In general, a plurality of combinations of light-emitting units having different colors may be employed. There are many other combinations of organic EL units in addition to red, green and blue that can be used to yield light that appears white. For example, two-layer structures that emit blue and yellow light, or that emit red and cyan light, or that emit green and magenta light, can be used to generate white light. In all cases these units can be combined multiple times. Further, any combination of colored-light and white-light emitting units that provide improved efficiency of output may be included in the present invention. Applicant has found that a variety of solutions for various applications may be possible that include various color filters combined with OLED materials to provide a good color gamut and efficiency.

The present invention may also be employed in an RGBW configuration, that is, one that has four light-emitting pixels, one each for red, green, blue, and white. In this arrangement, the white pixel need not have any filter at all, or may only have a filter necessary to achieve the desired white point of the OLED device. It is also possible to provide two layers that emit the same color of light; this technique can be used to optimize the color balance of the white emitter or the relative amount of light emitted by the various colors.

The order of layer deposition may be controlled to optimize the structure of the present invention to improve performance. Applicant has demonstrated that the organic materials within an OLED are themselves light absorbing. Hence, some of the light emitted from the bottom of a stack (the side farthest from the side from which light is emitted from an OLED) will be absorbed by layers above it. Therefore, it is useful to put the most efficient emitter or the one that emits light that is least absorbed by the other layers at the bottom. In the example cited above, green is the most efficient and thus may be advantageously placed at the bottom of the stack. Likewise, models of the light absorption in the various organic layers indicate that blue light is absorbed most readily, so that the blue light-emitting unit may be located at the top of the stack, as illustrated in FIG. 1.

The present invention provides improved manufacturability of a color OLED device by enabling unpatterned deposition of organic materials onto the substrate. No masking is needed because all of the layers are deposited across the entire light emitting area of the substrate. Moreover, improved efficiency over the use of a conventional white-light emitting OLEDs may be obtained by providing an output spectrum for each of the colors that is closely matched to its associated color filter.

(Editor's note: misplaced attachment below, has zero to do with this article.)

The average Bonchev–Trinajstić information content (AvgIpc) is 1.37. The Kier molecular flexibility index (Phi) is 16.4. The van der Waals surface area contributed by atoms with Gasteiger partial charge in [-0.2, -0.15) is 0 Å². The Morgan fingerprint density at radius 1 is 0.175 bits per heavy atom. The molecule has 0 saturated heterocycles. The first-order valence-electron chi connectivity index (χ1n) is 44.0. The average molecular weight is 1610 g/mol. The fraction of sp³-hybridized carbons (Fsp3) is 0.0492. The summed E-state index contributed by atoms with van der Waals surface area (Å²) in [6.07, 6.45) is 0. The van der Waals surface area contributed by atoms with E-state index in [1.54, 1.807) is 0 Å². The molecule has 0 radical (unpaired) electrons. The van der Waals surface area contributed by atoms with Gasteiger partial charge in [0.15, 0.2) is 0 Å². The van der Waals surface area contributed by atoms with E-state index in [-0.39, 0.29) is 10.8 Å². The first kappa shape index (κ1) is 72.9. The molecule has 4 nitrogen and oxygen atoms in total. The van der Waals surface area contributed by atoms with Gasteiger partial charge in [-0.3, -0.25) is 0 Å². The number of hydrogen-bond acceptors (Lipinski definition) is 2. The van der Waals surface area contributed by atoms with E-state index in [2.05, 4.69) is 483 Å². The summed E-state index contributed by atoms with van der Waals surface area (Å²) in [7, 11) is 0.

The entire contents of the patents and other publications referred to in this specification are incorporated herein by reference.

The above examples demonstrate that significant increase in luminance efficiency can be achieved by using a cascaded OLED structure of the present invention comparing the conventional OLED. If operated with the same luminance, significant increase in operational lifetime can also be achieved by using the cascaded OLED structure of the present invention comparing the conventional OLED. Moreover, during operation, the driving voltage can be stabilized due to the insertion of the interfacial layer in the connecting unit. The invention has been described in detail with particular reference to certain preferred embodiments thereof, but it will be understood that variations and modifications can be effected within the spirit and scope of the invention.

PARTS LIST
100 cascaded OLED
105 substrate
110 anode
120 EL stack
121 blue EL unit
122 red EL unit
123 green EL unit
124 blue color filter
125 red color filter
126 green color filter
127 blue light
128 red light
129 green light
130 connecting unit
140 cathode
150 voltage/current source
160 electrical conductors
170 white EL unit
200 cyan peak
202 yellow peak
204 green peak
206 red peak

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Classifications
U.S. Classification313/504, 313/500, 313/503
International ClassificationH05B33/12, H01L51/00, H01L51/30, H01L51/50, H01L27/32, H01L51/52, H05B33/08, H05B33/26
Cooperative ClassificationY10S428/917, H01L51/0062, H01L51/5016, H05B33/0896, H01L51/5036, H01L51/0084, H01L2251/5361, H01L51/5278, H01L51/0077, H01L27/3281, H01L27/322, H01L51/0052, H01L27/3211, H01L27/3244, H01L51/0085, H01L51/0089, H01L51/0059
European ClassificationH01L51/50E8, H05B33/08P, H01L51/52D10
Legal Events
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Sep 2, 2004ASAssignment
Owner name: EASTMAN KODAK COMPANY, NEW YORK
Free format text: ASSIGNMENT OF ASSIGNORS INTEREST;ASSIGNORS:LIAO, LIANG-SHENG;TANG, CHING W.;COK, RONALD S.;AND OTHERS;REEL/FRAME:015808/0115;SIGNING DATES FROM 20040824 TO 20040901